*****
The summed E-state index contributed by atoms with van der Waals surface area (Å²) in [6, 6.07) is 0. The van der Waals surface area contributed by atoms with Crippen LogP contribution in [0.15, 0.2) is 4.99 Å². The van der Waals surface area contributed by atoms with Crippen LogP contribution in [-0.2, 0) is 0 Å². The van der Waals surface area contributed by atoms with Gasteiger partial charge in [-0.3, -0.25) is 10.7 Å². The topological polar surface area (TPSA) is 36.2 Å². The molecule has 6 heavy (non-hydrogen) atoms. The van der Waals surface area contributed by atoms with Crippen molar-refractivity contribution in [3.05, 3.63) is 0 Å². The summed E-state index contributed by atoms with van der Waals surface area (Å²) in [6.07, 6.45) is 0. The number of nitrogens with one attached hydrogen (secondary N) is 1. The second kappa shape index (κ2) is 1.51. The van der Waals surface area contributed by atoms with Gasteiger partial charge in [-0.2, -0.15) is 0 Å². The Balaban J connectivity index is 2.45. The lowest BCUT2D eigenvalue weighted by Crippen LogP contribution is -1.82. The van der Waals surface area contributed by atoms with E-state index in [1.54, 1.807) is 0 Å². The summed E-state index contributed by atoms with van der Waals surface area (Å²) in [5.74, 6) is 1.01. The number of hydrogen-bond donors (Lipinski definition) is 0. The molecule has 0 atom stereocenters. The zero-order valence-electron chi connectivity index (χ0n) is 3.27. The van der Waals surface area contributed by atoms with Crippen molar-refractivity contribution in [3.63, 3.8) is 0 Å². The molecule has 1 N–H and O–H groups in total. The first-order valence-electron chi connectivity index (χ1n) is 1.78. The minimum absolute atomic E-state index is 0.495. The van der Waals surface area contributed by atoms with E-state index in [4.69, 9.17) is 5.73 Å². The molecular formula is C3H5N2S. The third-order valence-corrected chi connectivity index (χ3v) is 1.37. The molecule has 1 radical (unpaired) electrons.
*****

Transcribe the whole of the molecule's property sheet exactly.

The summed E-state index contributed by atoms with van der Waals surface area (Å²) in [6, 6.07) is 0. The van der Waals surface area contributed by atoms with Crippen LogP contribution in [0.15, 0.2) is 4.99 Å². The van der Waals surface area contributed by atoms with Crippen LogP contribution in [-0.2, 0) is 0 Å². The van der Waals surface area contributed by atoms with Gasteiger partial charge in [-0.3, -0.25) is 10.7 Å². The topological polar surface area (TPSA) is 36.2 Å². The molecule has 6 heavy (non-hydrogen) atoms. The van der Waals surface area contributed by atoms with Crippen molar-refractivity contribution in [3.05, 3.63) is 0 Å². The summed E-state index contributed by atoms with van der Waals surface area (Å²) in [6.07, 6.45) is 0. The number of nitrogens with one attached hydrogen (secondary N) is 1. The second kappa shape index (κ2) is 1.51. The van der Waals surface area contributed by atoms with Gasteiger partial charge in [-0.2, -0.15) is 0 Å². The Balaban J connectivity index is 2.45. The lowest BCUT2D eigenvalue weighted by Crippen LogP contribution is -1.82. The van der Waals surface area contributed by atoms with E-state index in [1.54, 1.807) is 0 Å². The summed E-state index contributed by atoms with van der Waals surface area (Å²) in [5.74, 6) is 1.01. The number of hydrogen-bond donors (Lipinski definition) is 0. The molecule has 0 atom stereocenters. The zero-order valence-electron chi connectivity index (χ0n) is 3.27. The van der Waals surface area contributed by atoms with Crippen molar-refractivity contribution in [3.63, 3.8) is 0 Å². The molecule has 1 N–H and O–H groups in total. The first-order valence-electron chi connectivity index (χ1n) is 1.78. The minimum absolute atomic E-state index is 0.495. The van der Waals surface area contributed by atoms with E-state index in [4.69, 9.17) is 5.73 Å². The molecular formula is C3H5N2S. The third-order valence-corrected chi connectivity index (χ3v) is 1.37. The molecule has 1 radical (unpaired) electrons.